Inserting one letter can change a great deal. It is a couple of years since Jose Mourinho, the self-styled "Special One", was first branded "the Special Once". It is a nickname that feels ever likelier to catch on. The Manchester United manager's past is undeniably brilliant. A present framed by a wretched defeat at Brighton & Hove Albion is altogether bleaker.
The knee-jerk reaction was to proclaim it the worst performance of the Portuguese’s reign, perhaps even since Alex Ferguson retired. Without conducting a forensic performance of too many lamentable days under David Moyes and Louis van Gaal, the bigger concern should be that, abject as United’s were, it was not so much a new low as a familiar one. Perhaps the worst of all remains the 3-1 loss at Watford in 2016, but that was barely six weeks after Mourinho’s first match. Yet much of the competition is more recent: the losses to all three promoted clubs last season were awful, the Uefa Champions League exit to Sevilla hideous.
If the classic Mourinho teams had such a virtual immunity to shocks, the current one are ever more prone to them, to the extent they scarcely rank as surprises. It is a sign expectations have been lowered. United have lost five of their past 16 league games which, after three defeats in the previous 26, shows regression. It supports the theory Mourinho’s teams are at their best in the first half of his second seasons at a club. If the Portuguese’s past at Old Trafford was brighter than the present, even that peak only secured second spot.
Since then, United have become a self-fulfilling prophecy. Mourinho's weekend began with the jibe at Manchester City that "you can't buy class". The champions, 6-1 winners over Huddersfield Town, then demonstrated class on the pitch. Mourinho spoke in the summer of facing a "difficult" season and seems to be proving himself right. With his lengthy, and ultimately unsuccessful pursuit of centre-backs, he gave the impression his current defenders are not good enough. Suitably undermined, Eric Bailly and Victor Lindelof, two of his recruits, were duly dreadful at Brighton.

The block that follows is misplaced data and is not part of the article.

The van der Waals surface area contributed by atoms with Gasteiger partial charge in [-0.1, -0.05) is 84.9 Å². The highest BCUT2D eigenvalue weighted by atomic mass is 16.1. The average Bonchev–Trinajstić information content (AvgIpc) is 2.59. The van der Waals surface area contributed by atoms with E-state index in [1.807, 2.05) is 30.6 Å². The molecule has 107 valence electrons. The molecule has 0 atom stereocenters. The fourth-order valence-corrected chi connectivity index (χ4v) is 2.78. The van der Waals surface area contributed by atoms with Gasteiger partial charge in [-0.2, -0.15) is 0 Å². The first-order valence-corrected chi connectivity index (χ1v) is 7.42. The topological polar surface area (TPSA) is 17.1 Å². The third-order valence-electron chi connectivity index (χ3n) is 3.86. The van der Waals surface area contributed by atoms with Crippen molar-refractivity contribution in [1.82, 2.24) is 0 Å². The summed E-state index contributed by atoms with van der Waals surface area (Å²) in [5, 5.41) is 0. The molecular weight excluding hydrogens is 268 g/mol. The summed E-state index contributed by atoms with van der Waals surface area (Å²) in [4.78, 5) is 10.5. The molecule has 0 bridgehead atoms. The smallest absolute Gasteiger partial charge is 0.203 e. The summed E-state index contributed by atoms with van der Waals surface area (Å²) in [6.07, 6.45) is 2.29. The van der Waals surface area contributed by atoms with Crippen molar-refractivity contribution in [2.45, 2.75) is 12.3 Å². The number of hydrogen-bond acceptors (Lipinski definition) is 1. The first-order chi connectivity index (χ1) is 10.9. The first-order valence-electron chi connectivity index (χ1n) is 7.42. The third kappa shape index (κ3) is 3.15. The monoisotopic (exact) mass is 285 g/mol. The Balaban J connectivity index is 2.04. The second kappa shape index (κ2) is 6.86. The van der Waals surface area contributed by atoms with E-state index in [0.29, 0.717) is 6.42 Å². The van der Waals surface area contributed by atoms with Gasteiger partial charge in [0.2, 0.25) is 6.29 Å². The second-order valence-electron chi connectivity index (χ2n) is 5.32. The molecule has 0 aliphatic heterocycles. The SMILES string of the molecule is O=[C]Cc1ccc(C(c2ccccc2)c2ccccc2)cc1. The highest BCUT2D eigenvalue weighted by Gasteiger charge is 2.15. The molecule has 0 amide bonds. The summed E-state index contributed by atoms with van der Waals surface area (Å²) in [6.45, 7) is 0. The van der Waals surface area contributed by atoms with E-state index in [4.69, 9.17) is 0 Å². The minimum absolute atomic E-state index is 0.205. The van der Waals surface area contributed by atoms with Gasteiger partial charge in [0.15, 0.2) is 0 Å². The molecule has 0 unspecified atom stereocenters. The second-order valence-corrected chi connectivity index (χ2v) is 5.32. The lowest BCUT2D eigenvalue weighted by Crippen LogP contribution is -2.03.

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United have been belittled by their manager, in the manner of a man looking to get his excuses in early. Mourinho has taken an active interest in City’s and Liverpool’s spending, while conveniently overlooking his own. He has implied his team cannot compete, something their performance in Sussex suggested.
So it is worth underlining that United's starting XI, even with Andreas Pereira standing in for Nemanja Matic, cost over £400 million (over Dh1.8 billion). It was not evident in their performance, but then that is part of the problem. Too often Mourinho's United look less than the sum of their expensive parts and players do not play to their considerable potential. The Portuguese hints that this is not truly his side, that he was denied his additions, but he made more summer signings than Mauricio Pochettino or Pep Guardiola. The Catalan missed out on Jorginho and Jurgen Klopp on Nabil Fekir, so Mourinho is not alone in being denied some of his major targets. These are not special circumstances. Rather than passing the buck, Mourinho could do with taking more responsibility.
His sullen streak can be reflected in his team. There can be a joylessness to United, functional when winning and morose when not. Some at United, both among the powerbrokers and in the fanbase, accepted the Faustian pact of employing Mourinho, accepting the football might not be thrilling, but recognising the importance of winning, both because of the post-Ferguson slide and because Guardiola was materialising on the other side of Manchester.
Yet if there was never a great deal of warmth in the relationship, it feels ever colder. Mourinho was United’s pragmatic choice, but there is little pragmatic in a £400 million side losing to Brighton, especially if it is not a one-off. After talking United down, Mourinho is now letting them down.